Curacao has a pervasive sense of local culture, thanks to a diverse heritage — Dutch, English, Spanish, and African. It's apparent in everything from the language (Papiamento) to the architecture and cuisine. Though both the historic centers of Willemstad — Punda and Otrobanda — are within walking distance of the cruise port, you can book tours to explore the arid landscapes farther inland.
What We Love
Marsche Bieuw: This Old Market is where the locals lunch (at local prices) along communal tables, peer into the pots on stovetops, and order a bowl of goat stew or cactus soup, fried fish with peas and rice, or pumpkin pancakes.
Pastel-Hued Architecture: With its gabled buildings, Willemstad could be a town in the Netherlands — except that its buildings are painted in postcard-worthy pastels.
Best Known For
Diving: Along the west coast, waters are clear, coral reefs are colorful, and fish are abundant.
Blue Curacao: Made from a variety of Valencia oranges, the sweet liquor also comes in green and yellow. Swing by the Landhuis Chobolobo, a factory built into an old plantation house, to see how it’s produced.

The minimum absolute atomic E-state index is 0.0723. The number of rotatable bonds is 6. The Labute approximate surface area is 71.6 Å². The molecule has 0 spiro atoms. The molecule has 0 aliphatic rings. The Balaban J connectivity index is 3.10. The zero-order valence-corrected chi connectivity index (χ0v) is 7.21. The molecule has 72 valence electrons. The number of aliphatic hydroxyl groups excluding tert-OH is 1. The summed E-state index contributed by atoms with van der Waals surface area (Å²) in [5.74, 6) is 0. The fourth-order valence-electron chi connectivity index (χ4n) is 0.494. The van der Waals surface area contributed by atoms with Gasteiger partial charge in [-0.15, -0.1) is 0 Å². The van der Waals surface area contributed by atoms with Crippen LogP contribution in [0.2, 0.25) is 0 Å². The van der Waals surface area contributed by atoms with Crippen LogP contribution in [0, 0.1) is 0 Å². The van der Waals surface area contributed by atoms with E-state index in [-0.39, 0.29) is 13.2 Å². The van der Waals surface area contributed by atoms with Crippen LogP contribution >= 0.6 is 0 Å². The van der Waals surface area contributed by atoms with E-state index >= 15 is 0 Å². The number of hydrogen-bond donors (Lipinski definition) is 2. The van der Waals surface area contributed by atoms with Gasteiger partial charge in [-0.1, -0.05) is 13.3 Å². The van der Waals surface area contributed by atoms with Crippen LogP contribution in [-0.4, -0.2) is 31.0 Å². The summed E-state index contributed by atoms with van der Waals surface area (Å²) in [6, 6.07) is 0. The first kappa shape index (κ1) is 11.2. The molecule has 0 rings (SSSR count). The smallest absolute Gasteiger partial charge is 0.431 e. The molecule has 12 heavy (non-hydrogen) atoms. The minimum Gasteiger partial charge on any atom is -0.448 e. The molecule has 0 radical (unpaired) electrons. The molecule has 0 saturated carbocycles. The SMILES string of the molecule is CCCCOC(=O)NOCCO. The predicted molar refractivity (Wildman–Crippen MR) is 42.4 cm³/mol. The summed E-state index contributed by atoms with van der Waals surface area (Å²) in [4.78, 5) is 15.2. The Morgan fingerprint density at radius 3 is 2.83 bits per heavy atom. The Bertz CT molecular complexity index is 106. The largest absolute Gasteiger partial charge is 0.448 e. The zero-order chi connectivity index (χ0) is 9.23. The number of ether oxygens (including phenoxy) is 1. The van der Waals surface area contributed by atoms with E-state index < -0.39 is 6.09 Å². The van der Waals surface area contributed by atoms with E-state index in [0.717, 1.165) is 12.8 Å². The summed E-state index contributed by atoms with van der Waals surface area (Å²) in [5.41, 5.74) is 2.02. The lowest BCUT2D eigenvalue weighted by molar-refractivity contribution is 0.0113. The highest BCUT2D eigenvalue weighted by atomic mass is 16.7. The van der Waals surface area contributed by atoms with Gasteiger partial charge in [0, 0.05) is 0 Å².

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Who It's Best For
Culture Lovers: It’s not just beaches, blasting music, and tacky souvenir shops. This island does more than cater to cruise ships.
Foodies: Restaurants here span every cuisine, and they beat cruise ship buffets. Try some of the island’s specialties, such as keshi yena, a recipe for Gouda or Edam cheese stuffed with spiced meat that dates back to the Dutch Empire.
Don't Say We Didn't Warn You
Beaches Aren’t the Best: Many beaches are narrow and rocky or man-made, a contrast to the white-sand stunners on other islands.
Locals Are Truly on Island Time: Though much of this isle has a European feel, it’s still the Caribbean. Leave extra time to get back to your ship.
Lisa Cheng is a New York-based writer for ShermansCruise who also writes for Travel + Leisure.